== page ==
Ninth Circuit Holds that Bank Violated ERISA by Setting its Own Recordkeeping Fees
On April 23, 2019, in Acosta v. City National Corporation, a panel of the U.S. Court of Appeals for the Ninth Circuit held that City National Corporation and other defendants (City National) violated ERISA by engaging in prohibited self-dealing. As background, City National Corporation sponsors a defined contribution plan and its subsidiary, City National Bank (CNB), serves as the plan’s trustee and record-keeper. As the plan’s record-keeper, CNB received compensation through revenue sharing. CNB also served over 200 other ERISA plans in this capacity.
The DOL brought this case against City National, alleging that they had violated ERISA’s prohibition against self-dealing. Specifically, they argued that CNB had set and approved their own compensation and had failed to maintain a system for tracking how much time its employees actually spent servicing City National’s plan versus other plans. The District Court granted summary judgment in favor of the DOL and the Ninth Circuit affirmed that decision.
In their ruling, the Ninth Circuit affirmed the idea that self-dealing cannot be overcome by claiming the reasonable compensation exemption provided in ERISA. In other words, where a fiduciary engages in self-dealing, it is not enough that the fees that are paid under the arrangement are for reasonable compensation for services. Instead, in this case, the fees paid to CNB were self-dealing, and they needed to be able to prove that the fees were paid in direct compensation for services actually rendered to this plan. This would allow them to offset those amounts against the damages assessed for the self-dealing.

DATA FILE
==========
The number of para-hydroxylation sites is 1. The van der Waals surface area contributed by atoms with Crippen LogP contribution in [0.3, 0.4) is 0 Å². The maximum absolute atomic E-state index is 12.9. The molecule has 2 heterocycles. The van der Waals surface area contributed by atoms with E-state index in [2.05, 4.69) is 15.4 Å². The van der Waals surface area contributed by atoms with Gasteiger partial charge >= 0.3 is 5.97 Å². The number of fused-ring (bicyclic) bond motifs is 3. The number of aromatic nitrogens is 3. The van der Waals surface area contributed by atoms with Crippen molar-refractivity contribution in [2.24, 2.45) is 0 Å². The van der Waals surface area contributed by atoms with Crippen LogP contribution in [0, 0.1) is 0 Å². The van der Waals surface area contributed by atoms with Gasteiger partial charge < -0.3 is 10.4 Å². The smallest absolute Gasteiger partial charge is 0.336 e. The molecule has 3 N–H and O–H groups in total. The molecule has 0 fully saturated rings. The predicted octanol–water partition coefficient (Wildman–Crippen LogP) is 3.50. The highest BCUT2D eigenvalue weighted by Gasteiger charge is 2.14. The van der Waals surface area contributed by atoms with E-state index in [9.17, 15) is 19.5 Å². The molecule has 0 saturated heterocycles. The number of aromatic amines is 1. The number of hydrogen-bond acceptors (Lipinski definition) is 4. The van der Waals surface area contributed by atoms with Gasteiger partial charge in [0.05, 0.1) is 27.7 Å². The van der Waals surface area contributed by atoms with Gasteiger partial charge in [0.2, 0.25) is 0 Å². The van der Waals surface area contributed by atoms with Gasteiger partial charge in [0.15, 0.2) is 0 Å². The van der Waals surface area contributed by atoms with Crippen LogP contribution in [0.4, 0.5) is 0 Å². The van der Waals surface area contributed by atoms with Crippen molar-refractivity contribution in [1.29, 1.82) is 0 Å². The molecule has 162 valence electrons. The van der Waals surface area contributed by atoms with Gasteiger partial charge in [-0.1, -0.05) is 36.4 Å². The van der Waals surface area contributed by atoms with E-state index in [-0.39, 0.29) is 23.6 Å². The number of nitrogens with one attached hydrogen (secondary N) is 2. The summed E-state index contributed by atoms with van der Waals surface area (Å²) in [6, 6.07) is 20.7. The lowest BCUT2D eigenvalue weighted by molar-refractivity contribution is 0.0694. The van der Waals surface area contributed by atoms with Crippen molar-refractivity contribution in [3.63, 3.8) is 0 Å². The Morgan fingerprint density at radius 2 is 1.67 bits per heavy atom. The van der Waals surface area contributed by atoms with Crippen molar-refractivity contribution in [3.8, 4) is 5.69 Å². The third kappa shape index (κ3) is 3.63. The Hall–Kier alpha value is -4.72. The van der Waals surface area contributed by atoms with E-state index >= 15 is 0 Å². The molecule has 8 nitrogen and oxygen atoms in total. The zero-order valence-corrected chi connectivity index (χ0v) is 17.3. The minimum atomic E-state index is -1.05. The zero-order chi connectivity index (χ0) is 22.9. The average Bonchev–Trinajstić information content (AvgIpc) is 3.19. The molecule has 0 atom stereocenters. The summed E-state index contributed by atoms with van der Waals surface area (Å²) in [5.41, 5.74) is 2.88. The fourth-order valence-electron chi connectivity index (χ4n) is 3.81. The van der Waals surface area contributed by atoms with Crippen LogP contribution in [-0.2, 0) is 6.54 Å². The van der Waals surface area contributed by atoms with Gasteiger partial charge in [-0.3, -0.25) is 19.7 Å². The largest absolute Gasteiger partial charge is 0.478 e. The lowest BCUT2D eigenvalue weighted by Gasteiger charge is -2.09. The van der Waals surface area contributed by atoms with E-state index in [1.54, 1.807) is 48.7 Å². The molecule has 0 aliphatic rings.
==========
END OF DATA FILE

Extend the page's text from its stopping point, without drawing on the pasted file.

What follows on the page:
Unfortunately, in this case, the court found that CNB had not actually met their burden of proof in showing that the fees paid directly correlated to the services offered to the plan. They could not prove that CNB employees had directly spent certain time completing tasks for this plan. Instead, all they could provide was a generalized report based on an average of all fees paid to CNB by all the plans they serviced. As such, the court found that they were liable for damages for their self-dealing.
While the case was remanded to the District Court to determine the exact amount of damages, this case presents a warning to plan sponsors. Where fiduciaries of the plan are also offering services to the plan for a fee, it’s important that they keep accurate records of the services that are offered so that they can accurately offset any damages that could be imposed because of self-dealing. Importantly, plans should also consider whether other arrangements need to be made to avoid self-dealing, or whether an independent fiduciary should be called upon to determine fees paid to a fiduciary.